Adeptus Titanicus is a brand-new game based around combat between Battle Titans, the mightiest war machines in the Imperium of Man. It’s set during the Horus Heresy, where brother battles brother for the fate of Mankind – and it’s coming your way this weekend.
All this week, we’ll be looking at different aspects of Adeptus Titanicus – and today we’re starting with the basics. We talked to Andy Hoare, the game’s writer, and he gave us some thoughts on the core principles of Adeptus Titanicus.
In Adeptus Titanicus, you are the Princeps Seniores of a Titan maniple, taking control of a number of war engines and interfacing with your models via unique Command Terminals. The game is designed to make you feel like the commander, issuing orders and directing your God-Machines to grind down the enemy, popping void shields and damaging their systems before making a definitive killing blow.
As you take the fight to your foes, you must manage the systems of your Titans, from their plasma reactors and void shields to a variety of potent weaponry – but be careful, because if you push your reactor too hard, there will be consequences.
Adeptus Titanicus uses a system of alternating activations across distinct Movement, Combat, Damage Control and Stratagem phases. This means that choosing which Titan to move, attack with, give orders to or repair can be critical and spell the difference between victory and defeat.
Like Warhammer 40,000 and Warhammer Age of Sigmar, Adeptus Titanicus includes three distinct ways to play. Open play has few restrictions, allowing you to craft your own missions. Narrative play is story driven, using scenarios from the greatest battles of the Horus Heresy series, and matched play is designed for competitive games, utilising victory points and tactical objectives for balanced play.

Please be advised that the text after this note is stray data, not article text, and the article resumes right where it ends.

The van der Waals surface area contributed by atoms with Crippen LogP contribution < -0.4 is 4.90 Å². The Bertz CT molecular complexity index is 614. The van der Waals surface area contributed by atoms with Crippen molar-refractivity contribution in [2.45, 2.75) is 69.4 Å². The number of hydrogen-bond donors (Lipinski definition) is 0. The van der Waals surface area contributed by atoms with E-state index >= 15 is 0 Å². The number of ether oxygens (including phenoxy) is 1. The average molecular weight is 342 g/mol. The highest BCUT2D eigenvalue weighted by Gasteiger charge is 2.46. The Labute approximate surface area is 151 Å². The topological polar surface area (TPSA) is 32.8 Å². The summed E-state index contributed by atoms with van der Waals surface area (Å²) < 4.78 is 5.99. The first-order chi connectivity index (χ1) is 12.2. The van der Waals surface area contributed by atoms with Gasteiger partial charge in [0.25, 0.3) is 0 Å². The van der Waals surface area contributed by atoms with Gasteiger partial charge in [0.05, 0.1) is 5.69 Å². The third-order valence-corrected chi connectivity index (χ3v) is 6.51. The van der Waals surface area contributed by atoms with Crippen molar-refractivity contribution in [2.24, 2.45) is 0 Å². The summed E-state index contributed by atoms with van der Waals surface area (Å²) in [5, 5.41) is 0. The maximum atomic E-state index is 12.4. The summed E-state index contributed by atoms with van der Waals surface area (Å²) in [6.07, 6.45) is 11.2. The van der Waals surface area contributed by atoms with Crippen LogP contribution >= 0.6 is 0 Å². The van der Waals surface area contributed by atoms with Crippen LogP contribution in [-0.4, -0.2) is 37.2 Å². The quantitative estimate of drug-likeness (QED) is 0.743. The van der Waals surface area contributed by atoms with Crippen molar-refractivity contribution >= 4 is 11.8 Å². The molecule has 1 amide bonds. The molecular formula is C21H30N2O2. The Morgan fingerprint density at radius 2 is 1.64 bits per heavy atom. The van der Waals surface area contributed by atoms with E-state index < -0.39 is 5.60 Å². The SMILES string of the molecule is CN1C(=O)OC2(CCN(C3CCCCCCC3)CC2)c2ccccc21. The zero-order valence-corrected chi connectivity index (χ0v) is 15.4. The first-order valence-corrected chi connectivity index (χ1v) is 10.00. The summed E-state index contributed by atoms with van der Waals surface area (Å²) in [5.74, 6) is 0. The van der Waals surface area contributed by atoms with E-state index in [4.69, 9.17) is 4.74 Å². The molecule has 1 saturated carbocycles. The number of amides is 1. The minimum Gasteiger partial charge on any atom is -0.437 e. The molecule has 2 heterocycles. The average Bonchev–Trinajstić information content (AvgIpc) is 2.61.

The core rules of Adeptus Titanicus are simple and elegant, with additional rules such as Stratagems and Orders adding extra depth and complexity. Players can purchase a limited number of Stratagems before the game, allowing them to do things like call in orbital strikes or make use of battlefield assets.
Orders can be issued to Titans to increase their Movement, repair additional systems or even fire out of the normal sequence – but if a Titan fails a Command Check for an order, you can’t issue any more that turn, so you need to carefully decide which orders are most important.
Adeptus Titanicus includes rules for specific Titan Legions, each with unique traits and wargear. In the rulebook, you’ll find the Legio Gryphonicus and Legio Tempestus – and you can expect more in future expansions, as well as unique Princeps to bring some of the great heroes and villains of the Horus Heresy to the tabletop.